God's ProblemIn God’s Problem: How the Bible Fails to Answer Our Most Important Questions—Why We Suffer (Harper One: New York, 2008), Bart D. Ehrman examines the various explanations for suffering presented in the text of the Christian Bible. Ehrman, a New Testament Textual Scholar and James A. Gray Distinguished Professor of Religious Studies at the University of North Carolina, Chapel Hill, has written a number of books concerning the text of the Christian Bible, and here presents an exegetical treatment of a contemporary question for the general public. God’s Problem is a New York Times Best Seller, indicating Ehrman’s popularity and the ever-increasing interest that the general public has in answers for life’s questions. In this book, Ehrman gives consideration to various Biblical perspectives and presents the positions in sections dealing with the Classical view of suffering, the Consequential view of suffering, the answer of Redemptive suffering, the Question of Questionable and Meaningless suffering, and the Apocalyptic view of suffering. This review will examine Ehrman’s general perspective on these various positions and additionally his position as presented as the book as a whole. Continue reading

Book Review: God’s Problem (Ehrman)

God' ProblemIn the book God’s Problem: How the Bible Fails to Answer Our Most Important Questions—Why We Suffer (New York: Harper One, 2008), Bart D. Ehrman examines the various explanations for suffering presented in the text of the Christian Bible. Ehrman, a New Testament textual critic and James A. Gray Distinguished Professor of Religious Studies at the University of North Carolina, Chapel Hill, has written a number of books concerning the text of the Christian Bible, and here presents an exegetical treatment of a contemporary question for the general public. God’s Problem is a New York Times Best Seller, indicating Ehrman’s popularity and the ever-increasing interest that the general public has in answers for life’s questions. In this book, Ehrman gives consideration to various Biblical perspectives and presents the positions in sections dealing with the Classical view of suffering, the Consequential view of suffering, the answer of Redemptive suffering, the Question of Questionable and Meaningless suffering, and the Apocalyptic view of suffering. This review will examine Ehrman’s general perspective on these various positions and additionally his position as presented as the book as a whole. Continue reading

Reflections on Suffering (Part I)

This article originally appeared at Conciliar Post.

BubblesWhy do we suffer? This is a question which, unfortunately, we all must ask at some point in our lives. The 2011-2012 academic year was a year in which this question took on a special relevance in my own life, first in a theology class devoted to wrestling with this question and then in my own life with the illness and death of my Grandfather. Life is painful when the lessons of the classroom become the lessons of reality.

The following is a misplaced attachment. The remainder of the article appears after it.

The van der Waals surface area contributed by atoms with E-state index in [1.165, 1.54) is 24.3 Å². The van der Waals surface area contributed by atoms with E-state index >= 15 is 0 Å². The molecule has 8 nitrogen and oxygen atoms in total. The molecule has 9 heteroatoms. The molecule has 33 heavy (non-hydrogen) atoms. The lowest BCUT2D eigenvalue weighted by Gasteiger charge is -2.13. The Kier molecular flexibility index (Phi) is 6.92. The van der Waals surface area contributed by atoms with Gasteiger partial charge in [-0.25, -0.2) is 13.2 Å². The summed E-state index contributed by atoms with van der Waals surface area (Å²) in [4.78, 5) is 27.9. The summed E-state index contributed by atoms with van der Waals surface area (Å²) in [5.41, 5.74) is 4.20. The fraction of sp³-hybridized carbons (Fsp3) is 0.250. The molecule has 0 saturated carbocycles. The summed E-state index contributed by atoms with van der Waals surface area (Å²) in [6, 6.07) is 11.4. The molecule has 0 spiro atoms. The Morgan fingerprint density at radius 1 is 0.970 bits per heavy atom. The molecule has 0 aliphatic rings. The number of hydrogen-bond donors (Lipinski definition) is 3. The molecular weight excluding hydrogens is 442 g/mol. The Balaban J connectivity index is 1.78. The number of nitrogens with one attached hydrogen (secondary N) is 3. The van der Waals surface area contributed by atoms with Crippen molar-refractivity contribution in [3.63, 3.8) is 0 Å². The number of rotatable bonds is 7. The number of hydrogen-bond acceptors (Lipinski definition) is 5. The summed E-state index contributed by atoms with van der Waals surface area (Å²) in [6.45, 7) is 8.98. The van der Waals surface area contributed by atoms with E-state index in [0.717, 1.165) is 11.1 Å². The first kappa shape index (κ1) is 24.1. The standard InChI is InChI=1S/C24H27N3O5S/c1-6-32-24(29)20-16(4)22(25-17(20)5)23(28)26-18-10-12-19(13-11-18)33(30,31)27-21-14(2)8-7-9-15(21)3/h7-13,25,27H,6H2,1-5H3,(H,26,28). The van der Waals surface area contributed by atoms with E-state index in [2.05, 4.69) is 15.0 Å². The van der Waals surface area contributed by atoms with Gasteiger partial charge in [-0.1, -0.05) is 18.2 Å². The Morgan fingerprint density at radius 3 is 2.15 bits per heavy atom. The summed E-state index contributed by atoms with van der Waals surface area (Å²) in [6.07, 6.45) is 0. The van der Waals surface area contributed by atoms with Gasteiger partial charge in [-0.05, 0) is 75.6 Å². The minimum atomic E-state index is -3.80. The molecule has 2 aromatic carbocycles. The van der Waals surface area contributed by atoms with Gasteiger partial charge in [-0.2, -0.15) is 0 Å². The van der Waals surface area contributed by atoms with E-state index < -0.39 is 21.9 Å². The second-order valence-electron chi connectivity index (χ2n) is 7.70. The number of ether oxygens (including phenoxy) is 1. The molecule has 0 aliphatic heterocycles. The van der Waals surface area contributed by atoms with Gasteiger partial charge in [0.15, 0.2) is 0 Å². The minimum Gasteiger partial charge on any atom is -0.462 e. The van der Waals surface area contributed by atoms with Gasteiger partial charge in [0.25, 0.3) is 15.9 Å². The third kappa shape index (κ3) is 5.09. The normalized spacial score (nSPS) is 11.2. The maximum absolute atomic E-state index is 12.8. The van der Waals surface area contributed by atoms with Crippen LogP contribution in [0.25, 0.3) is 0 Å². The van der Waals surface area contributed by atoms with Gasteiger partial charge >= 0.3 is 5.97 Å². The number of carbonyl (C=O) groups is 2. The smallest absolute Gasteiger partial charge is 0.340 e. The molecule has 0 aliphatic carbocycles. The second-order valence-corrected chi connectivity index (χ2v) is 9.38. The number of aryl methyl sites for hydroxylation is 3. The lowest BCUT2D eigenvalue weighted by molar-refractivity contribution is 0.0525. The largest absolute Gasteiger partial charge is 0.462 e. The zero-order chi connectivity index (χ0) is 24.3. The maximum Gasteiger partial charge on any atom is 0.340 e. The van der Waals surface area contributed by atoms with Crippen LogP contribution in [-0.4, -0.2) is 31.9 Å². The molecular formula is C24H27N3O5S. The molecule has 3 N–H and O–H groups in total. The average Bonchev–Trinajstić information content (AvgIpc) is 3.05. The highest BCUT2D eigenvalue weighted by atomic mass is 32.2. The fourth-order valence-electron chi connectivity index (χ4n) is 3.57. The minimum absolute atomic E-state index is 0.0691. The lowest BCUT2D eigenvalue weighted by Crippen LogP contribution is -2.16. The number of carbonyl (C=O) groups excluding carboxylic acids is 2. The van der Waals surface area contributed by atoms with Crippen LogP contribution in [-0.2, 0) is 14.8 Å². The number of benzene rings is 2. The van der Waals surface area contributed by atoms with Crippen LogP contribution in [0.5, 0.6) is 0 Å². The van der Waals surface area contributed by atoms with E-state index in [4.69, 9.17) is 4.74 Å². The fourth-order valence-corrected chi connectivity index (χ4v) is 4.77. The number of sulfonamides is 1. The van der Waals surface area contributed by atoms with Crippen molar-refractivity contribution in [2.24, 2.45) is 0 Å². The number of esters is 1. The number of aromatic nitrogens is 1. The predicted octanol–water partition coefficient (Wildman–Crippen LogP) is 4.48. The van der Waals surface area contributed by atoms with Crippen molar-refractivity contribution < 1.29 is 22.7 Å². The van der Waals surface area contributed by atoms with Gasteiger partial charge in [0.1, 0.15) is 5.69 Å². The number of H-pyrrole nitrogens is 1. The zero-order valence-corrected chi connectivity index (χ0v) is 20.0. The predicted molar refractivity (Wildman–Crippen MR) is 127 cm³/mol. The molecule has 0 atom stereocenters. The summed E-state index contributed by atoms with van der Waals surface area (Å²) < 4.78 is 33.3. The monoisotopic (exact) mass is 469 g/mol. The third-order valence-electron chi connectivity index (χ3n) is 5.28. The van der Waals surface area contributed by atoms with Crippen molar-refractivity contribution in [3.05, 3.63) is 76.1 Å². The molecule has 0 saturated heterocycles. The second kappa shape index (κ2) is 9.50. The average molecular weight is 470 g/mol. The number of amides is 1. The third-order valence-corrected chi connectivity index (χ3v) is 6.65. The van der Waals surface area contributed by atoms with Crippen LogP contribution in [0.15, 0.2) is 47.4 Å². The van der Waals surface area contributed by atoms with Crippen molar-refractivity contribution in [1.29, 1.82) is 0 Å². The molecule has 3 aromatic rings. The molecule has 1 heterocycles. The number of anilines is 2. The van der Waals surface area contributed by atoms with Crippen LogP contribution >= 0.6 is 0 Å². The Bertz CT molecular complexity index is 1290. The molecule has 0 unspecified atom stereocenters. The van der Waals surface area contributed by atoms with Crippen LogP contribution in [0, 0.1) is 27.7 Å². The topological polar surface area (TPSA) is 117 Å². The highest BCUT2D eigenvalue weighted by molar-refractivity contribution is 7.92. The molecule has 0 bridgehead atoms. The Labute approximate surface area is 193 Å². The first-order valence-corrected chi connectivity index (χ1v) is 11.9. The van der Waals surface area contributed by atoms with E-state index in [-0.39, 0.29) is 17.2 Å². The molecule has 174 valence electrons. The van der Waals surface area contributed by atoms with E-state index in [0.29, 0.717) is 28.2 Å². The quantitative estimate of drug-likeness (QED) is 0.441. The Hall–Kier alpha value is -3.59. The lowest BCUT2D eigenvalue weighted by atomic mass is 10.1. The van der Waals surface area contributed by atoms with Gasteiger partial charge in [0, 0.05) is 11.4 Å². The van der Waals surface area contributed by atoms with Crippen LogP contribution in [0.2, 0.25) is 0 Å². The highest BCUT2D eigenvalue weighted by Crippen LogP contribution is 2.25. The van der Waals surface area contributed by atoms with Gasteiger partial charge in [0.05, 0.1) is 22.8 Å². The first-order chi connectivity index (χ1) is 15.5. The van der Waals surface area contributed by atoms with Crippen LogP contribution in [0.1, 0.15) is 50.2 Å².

Over the next two weeks, I want to offer some reflections on suffering and then propose a potential “answer” (the scare quotes are very intentional here) to the question of suffering. Today, I offer some basic insights into some of the proposed answers to the theological problem of evil and suffering. Proposed answers to this most hideous and painful of all questions have been labeled such things as the “retributive justice” or Classical view, the Consequences view, Meaningless suffering, the Apocalyptic perspective, and the Free Will argument for suffering. Continue reading

ECA: First Clement

Clement of Rome

Clement of Rome

To “kick off” our Early Christian Authority Series, we begin with First Clement, which is the earliest non-canonical, specifically Christian, and still extant writing available to us today. First Clement claims to have been written from the Church at Rome to the Church at Corinth, and seems to have been written around 95-96 CE (though I hasten to note that it could have been composed almost anytime between 64 and 99 CE). Since at least the mid- to late- second century, First Clement was thought to have been written by Clement of Rome, who was the second or third bishop of Rome, holding office from around 92 to 99 CE. Additionally, from at least the mid-second century until sometime in the fifth century, First Clement was used a “scripture” by various Christian communities, being read aloud during corporate worship in Corinth and other Christian communities. This is attested to by Dionysius of Corinth and Eusebius (Ecclesiastical History, 4.23), as well as the letter’s inclusion in the fifth-century Codex Alexandrinus. This post broadly examines First Clement’s use of existing sources of authority. Continue reading